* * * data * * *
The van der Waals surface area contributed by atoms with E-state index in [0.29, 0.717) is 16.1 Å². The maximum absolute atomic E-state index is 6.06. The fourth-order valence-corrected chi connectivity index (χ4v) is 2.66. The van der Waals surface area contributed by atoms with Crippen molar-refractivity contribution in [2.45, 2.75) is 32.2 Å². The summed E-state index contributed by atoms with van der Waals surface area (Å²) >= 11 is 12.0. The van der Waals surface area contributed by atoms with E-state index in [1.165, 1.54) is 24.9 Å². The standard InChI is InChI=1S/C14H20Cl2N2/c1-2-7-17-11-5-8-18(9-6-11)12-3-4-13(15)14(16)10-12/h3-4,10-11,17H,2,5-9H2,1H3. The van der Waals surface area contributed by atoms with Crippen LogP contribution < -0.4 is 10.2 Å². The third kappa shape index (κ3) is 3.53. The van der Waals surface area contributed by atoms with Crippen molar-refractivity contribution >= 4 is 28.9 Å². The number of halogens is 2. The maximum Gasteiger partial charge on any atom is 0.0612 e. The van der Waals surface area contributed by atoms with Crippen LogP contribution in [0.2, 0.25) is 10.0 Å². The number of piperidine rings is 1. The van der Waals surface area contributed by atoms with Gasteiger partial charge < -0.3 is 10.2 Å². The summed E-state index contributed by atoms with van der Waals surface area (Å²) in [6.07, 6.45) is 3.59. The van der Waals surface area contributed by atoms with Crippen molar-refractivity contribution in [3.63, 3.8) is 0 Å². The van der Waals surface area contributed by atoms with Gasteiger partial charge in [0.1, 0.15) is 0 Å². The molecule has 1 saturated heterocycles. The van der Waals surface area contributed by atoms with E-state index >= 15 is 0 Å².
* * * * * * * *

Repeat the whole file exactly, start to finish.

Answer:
The van der Waals surface area contributed by atoms with E-state index in [0.29, 0.717) is 16.1 Å². The maximum absolute atomic E-state index is 6.06. The fourth-order valence-corrected chi connectivity index (χ4v) is 2.66. The van der Waals surface area contributed by atoms with Crippen molar-refractivity contribution in [2.45, 2.75) is 32.2 Å². The summed E-state index contributed by atoms with van der Waals surface area (Å²) >= 11 is 12.0. The van der Waals surface area contributed by atoms with E-state index in [1.165, 1.54) is 24.9 Å². The standard InChI is InChI=1S/C14H20Cl2N2/c1-2-7-17-11-5-8-18(9-6-11)12-3-4-13(15)14(16)10-12/h3-4,10-11,17H,2,5-9H2,1H3. The van der Waals surface area contributed by atoms with Crippen LogP contribution < -0.4 is 10.2 Å². The third kappa shape index (κ3) is 3.53. The van der Waals surface area contributed by atoms with Crippen molar-refractivity contribution >= 4 is 28.9 Å². The number of halogens is 2. The maximum Gasteiger partial charge on any atom is 0.0612 e. The van der Waals surface area contributed by atoms with Crippen LogP contribution in [0.2, 0.25) is 10.0 Å². The number of piperidine rings is 1. The van der Waals surface area contributed by atoms with Gasteiger partial charge < -0.3 is 10.2 Å². The summed E-state index contributed by atoms with van der Waals surface area (Å²) in [6.07, 6.45) is 3.59. The van der Waals surface area contributed by atoms with Crippen molar-refractivity contribution in [3.63, 3.8) is 0 Å². The van der Waals surface area contributed by atoms with Gasteiger partial charge in [0.1, 0.15) is 0 Å². The molecule has 1 saturated heterocycles. The van der Waals surface area contributed by atoms with E-state index >= 15 is 0 Å².